4. (iv)

    Cells are protected from shear stresses and pH, temperature or chemical concentration fluctuations within the reactor [3,4,5].

While a host of immobilisation matrices have historically been applied to heterotrophic organisms (for an extensive review: [23]) fewer options have been critically investigated for phototrophic bacteria: the key difference being that phototrophic organisms require a high level of transparency for substantial light penetration. Many materials previously studied do not or only partially meet additional key requirements, namely biocompatibility, chemical and mechanical durability for long-term use, and possessing low barriers to diffusion of substrates [12], as illustrated in Table 1.

Table 1 Summary of key examples of materials applied to immobilisation of phototrophic bacteria

The early staples of cell immobilisation, agar and alginate, offer good transparency, diffusion properties and biocompatibility, but are exceedingly fragile, and thus unsuitable for long-term industrial use [10, 24]. Alginate is also vulnerable to dissolution in the presence of monovalent cations or chelators [8], placing unrealistic limitations on potential feedstocks. Conversely, robust materials such as polyacrylamide are limited by potentially toxic monomers and adverse polymerisation conditions which compromise cell viability [10].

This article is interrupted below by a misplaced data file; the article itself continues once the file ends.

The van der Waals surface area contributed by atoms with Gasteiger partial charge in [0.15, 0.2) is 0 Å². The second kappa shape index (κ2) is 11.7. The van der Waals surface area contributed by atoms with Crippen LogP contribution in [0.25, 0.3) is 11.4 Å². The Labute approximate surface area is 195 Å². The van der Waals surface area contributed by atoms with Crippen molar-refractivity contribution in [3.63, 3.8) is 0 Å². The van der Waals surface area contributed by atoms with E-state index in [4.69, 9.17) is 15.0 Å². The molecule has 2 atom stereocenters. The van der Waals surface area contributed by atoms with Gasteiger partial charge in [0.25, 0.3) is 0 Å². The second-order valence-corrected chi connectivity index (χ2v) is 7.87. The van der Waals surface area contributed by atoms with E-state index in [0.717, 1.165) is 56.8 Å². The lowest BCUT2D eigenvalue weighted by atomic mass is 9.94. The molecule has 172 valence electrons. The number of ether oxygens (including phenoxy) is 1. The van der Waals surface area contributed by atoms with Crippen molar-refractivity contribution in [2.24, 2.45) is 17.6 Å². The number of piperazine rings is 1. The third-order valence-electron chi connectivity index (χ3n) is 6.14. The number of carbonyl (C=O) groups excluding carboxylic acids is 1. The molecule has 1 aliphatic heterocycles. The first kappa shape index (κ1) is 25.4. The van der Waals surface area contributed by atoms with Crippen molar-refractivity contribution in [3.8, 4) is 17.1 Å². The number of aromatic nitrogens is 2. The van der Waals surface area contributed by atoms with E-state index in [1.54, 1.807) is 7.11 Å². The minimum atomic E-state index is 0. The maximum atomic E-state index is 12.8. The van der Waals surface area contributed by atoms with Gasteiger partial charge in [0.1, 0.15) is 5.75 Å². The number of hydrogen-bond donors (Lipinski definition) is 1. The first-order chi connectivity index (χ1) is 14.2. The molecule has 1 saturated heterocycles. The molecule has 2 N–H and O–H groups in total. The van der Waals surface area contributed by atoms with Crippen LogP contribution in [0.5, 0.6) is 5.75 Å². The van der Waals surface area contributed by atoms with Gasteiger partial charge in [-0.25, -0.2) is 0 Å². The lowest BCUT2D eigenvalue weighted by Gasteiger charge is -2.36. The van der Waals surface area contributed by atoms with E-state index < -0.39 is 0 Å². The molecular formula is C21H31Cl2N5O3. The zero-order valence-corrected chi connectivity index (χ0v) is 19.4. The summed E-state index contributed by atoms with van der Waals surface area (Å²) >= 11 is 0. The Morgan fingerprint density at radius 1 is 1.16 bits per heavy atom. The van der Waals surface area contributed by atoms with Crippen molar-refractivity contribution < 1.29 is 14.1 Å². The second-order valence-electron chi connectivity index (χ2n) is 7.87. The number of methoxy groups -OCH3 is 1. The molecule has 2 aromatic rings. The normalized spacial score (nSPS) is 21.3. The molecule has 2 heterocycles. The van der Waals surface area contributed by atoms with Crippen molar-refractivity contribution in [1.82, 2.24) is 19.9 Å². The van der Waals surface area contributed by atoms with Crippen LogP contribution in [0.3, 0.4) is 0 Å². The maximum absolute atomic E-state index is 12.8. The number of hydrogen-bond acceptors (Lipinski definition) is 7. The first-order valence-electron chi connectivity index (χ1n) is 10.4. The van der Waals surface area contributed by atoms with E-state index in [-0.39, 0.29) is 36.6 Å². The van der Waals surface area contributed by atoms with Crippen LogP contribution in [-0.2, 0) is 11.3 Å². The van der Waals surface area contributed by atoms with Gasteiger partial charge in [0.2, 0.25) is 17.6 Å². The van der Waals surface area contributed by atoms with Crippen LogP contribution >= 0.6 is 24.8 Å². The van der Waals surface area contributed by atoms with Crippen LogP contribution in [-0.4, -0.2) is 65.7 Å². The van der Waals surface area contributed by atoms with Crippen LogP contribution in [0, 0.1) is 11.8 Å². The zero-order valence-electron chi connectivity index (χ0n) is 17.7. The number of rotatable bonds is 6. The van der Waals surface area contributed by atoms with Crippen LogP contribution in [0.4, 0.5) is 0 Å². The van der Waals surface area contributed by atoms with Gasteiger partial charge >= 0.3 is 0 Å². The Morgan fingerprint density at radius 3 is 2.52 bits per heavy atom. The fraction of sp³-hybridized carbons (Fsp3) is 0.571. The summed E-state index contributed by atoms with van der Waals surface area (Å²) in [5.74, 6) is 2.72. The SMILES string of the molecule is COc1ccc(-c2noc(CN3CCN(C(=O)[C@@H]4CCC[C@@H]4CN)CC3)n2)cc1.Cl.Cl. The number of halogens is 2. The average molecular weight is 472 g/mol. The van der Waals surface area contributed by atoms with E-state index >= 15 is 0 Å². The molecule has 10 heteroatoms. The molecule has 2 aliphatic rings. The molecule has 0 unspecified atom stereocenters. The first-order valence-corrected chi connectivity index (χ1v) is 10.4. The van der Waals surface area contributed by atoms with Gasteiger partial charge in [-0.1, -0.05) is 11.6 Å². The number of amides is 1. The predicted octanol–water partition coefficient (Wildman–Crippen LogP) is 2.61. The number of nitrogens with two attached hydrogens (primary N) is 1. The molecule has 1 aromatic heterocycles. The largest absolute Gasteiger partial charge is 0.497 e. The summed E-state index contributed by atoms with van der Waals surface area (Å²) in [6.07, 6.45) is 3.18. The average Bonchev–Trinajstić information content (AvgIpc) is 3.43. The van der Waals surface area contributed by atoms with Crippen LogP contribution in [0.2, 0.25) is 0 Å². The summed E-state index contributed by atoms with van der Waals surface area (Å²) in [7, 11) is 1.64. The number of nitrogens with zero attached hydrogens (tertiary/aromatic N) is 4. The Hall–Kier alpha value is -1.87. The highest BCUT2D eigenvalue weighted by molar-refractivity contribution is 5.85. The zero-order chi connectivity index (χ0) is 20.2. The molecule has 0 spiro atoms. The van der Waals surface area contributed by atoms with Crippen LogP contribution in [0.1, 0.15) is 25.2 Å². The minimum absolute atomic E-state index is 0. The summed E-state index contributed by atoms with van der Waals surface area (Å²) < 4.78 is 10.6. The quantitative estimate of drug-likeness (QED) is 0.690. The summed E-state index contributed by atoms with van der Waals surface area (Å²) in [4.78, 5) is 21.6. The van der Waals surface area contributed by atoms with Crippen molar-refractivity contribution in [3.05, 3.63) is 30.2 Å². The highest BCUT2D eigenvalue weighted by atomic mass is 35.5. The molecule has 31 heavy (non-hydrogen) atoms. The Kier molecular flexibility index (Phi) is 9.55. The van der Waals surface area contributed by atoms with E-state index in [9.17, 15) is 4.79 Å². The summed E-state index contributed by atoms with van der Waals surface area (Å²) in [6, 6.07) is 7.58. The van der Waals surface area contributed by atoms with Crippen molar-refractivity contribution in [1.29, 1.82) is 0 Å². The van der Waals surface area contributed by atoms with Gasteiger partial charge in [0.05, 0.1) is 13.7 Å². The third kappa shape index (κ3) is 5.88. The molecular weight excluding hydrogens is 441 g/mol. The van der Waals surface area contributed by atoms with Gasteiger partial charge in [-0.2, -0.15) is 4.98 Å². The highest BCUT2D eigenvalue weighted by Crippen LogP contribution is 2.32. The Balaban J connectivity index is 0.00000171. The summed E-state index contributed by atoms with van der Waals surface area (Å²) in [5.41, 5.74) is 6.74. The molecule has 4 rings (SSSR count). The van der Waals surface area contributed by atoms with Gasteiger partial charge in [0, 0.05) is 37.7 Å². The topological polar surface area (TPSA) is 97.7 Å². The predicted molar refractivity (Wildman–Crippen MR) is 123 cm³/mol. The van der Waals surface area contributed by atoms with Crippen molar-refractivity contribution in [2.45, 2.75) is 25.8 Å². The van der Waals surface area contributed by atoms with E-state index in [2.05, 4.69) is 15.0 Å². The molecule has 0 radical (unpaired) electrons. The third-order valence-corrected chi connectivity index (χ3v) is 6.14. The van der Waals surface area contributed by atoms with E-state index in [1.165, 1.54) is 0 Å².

One underexplored potential immobilisation material is a glycerol co-solvent polyvinyl-alcohol (PVA) cryogel. Cryogelation uses low-temperature cycling to solidify an initially homogeneous liquid polymer solution. Hydrogels formed in this way avoid the use of toxic crosslinking agents, resulting in improved biocompatibility. The extensive physical interactions between hydrophilic polymer chains underlying the gel formation give PVA cryogels a high mechanical strength [25], along with resistance to chemical and enzymatic degradation under typical culture conditions [26]. PVA cryogels exhibit a porous structure [27] which combined with high hydration levels presents minimal barrier to diffusion through the material. As a bulk industrial commodity, PVA is also a very low-cost material for immobilisation at less than 2 USD per kg (Alibaba.com 2019).